Engineering a better way (Guest commentary)

Ontario now licenses more foreign than Canadian-trained engineers
By Kim Allen
|Canadian HR Reporter|Last Updated: 06/11/2007

If you were to take the entire population of Baie Comeau, Que., you would have the number of practitioners licensed by Professional Engineers Ontario (PEO) — 23,000 — who received their education outside of Canada.

For 85 years, the Professional Engineers Act has set the bar for practice in a profession in which public safety — in its broadest sense — is paramount. Public safety and the public good are the key focus of years of education, training and supervised experience that go into making the 70,000 professionals who practise within 41 engineering disciplines in Ontario.

As the body charged under the act with licensing practitioners and regulating practice in Ontario, PEO’s role is to assure the public that licensed practitioners are competent to practise their profession.

About one-third of those licensed by PEO were educated elsewhere, a reflection of continuous efforts to facilitate the licensing of internationally trained professionals while maintaining high standards to protect the public.

Over the years, PEO has learned a successful licensing process for skilled immigrants ensures they know what to expect before they arrive in Canada. Sadly, in the information provided to prospective immigrants, there is sometimes a failure to distinguish between the selection criteria for immigration purposes and the requirements for licensing. Individuals who are qualified for the profession in their country of origin, or qualified in their assessment for immigration purposes, may not immediately qualify for licensing in Canada.

That’s why PEO encourages prospective immigrants to begin the licensing process and have their qualifications assessed before making their final decision to immigrate. PEO’s website (www.peo.on.ca) includes information on licensing requirements, application procedures and downloadable application forms. This helps qualified applicants begin practising in Ontario with a minimum of delay.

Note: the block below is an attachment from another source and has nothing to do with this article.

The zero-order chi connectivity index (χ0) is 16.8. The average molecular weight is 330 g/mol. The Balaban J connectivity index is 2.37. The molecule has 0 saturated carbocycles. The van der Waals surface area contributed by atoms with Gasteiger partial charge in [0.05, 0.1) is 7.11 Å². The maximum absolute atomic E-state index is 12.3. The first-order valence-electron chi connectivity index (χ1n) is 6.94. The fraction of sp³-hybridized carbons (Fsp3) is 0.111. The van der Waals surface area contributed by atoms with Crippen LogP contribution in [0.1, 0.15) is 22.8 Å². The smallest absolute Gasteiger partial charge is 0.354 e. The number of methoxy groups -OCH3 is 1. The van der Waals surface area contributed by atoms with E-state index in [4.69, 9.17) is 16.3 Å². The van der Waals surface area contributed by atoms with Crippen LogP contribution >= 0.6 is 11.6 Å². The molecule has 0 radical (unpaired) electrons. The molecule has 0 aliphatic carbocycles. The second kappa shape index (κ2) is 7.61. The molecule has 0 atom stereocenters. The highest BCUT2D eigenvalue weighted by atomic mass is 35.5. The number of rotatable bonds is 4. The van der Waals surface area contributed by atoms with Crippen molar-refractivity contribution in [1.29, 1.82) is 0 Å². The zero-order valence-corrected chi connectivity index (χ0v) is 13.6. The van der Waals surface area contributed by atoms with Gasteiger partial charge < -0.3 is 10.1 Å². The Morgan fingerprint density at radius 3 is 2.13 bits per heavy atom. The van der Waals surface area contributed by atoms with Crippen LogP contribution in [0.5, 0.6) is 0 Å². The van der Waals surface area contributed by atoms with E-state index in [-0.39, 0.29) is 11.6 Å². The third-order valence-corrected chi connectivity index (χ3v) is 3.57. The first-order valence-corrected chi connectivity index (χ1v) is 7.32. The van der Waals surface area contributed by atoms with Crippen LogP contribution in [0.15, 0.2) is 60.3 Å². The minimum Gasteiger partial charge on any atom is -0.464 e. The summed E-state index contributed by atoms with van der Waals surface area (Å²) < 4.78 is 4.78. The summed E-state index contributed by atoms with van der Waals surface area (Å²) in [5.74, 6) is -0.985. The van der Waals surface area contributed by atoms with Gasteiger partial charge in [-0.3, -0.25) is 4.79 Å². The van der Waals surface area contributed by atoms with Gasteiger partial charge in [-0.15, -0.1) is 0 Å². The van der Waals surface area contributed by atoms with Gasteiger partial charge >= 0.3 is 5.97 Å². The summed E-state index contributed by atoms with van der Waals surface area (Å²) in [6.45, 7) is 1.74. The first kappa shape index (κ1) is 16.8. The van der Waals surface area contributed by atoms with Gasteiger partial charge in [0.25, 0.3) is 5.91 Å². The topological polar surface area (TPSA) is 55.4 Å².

In May, PEO launched the Engineering Intern Training Financial Credit Program. Under the program, PEO will waive the $230 licence-application fee for eligible international engineering graduates with a bachelor of engineering or a bachelor of applied science degree who apply online for their professional engineer’s licence within six months of arriving in Canada.

To help international engineering graduates obtain experience for licensure, PEO grants provisional licences to applicants who have met all the requirements for licensing as professional engineers except the required 12 months’ work experience under a Canadian professional engineer. This assures potential employers the international professionals are qualified academically and have demonstrated knowledge of the profession’s high professional practice and ethics standards.

Such assurance is important to a newcomer’s employment prospects because a licence is not required for engineering employment in Ontario, so long as a licensed professional engineer supervises and is responsible for the work.

Since 2000, applicants from more than 1,000 institutions around the world have been licensed by PEO. In 2005, for the first time ever, PEO issued more licences to international engineering graduates than to graduates of accredited Canadian engineering programs. It did this again in 2006. PEO also scored at the top of a 2005 Ministry of Training, Colleges and Universities scorecard on Ontario regulators’ progress in enhancing accessibility to their professions for foreign-trained professionals.

But even if every international engineering graduate who immigrates to Ontario were to be licensed, with a reported 10,000 to 20,000 self-declared engineers immigrating annually and an annual 5,000 Ontario engineering graduates, it’s difficult to believe there could be enough engineering jobs in the province for them all. So it must be recognized licensure alone is not enough to guarantee newcomers’ success in the Ontario workforce.

PEO is doing what it can to engineer a better way for newcomers, but governments and employers must also do their parts.

In addition to ensuring all licence holders are qualified, PEO stops those who practise engineering without the necessary qualifications, or who lead others to believe they are qualified to practise. PEO’s activities to enforce the licensing, certificate of authorization and title provisions of the act help ensure all engineering in the province is carried out according to the same high technical standards and that all practitioners are held to the same standards of professional conduct and personal responsibility.

To verify the licence status of a prospective employee, please check the online directory at

www.peo.on.ca

. To report someone who may be misrepresenting himself as an engineer, or to confirm acceptable titles for positions that must — or should not be — filled by professional engineers, please call the PEO. The enforcement hotline is (800) 339-3716 ext. 1444.

Kim Allen is chief executive officer and registrar with Professional Engineers Ontario in Toronto. For more information visit www.peo.on.ca.

Add Comment

  • *
  • *
  • *
  • *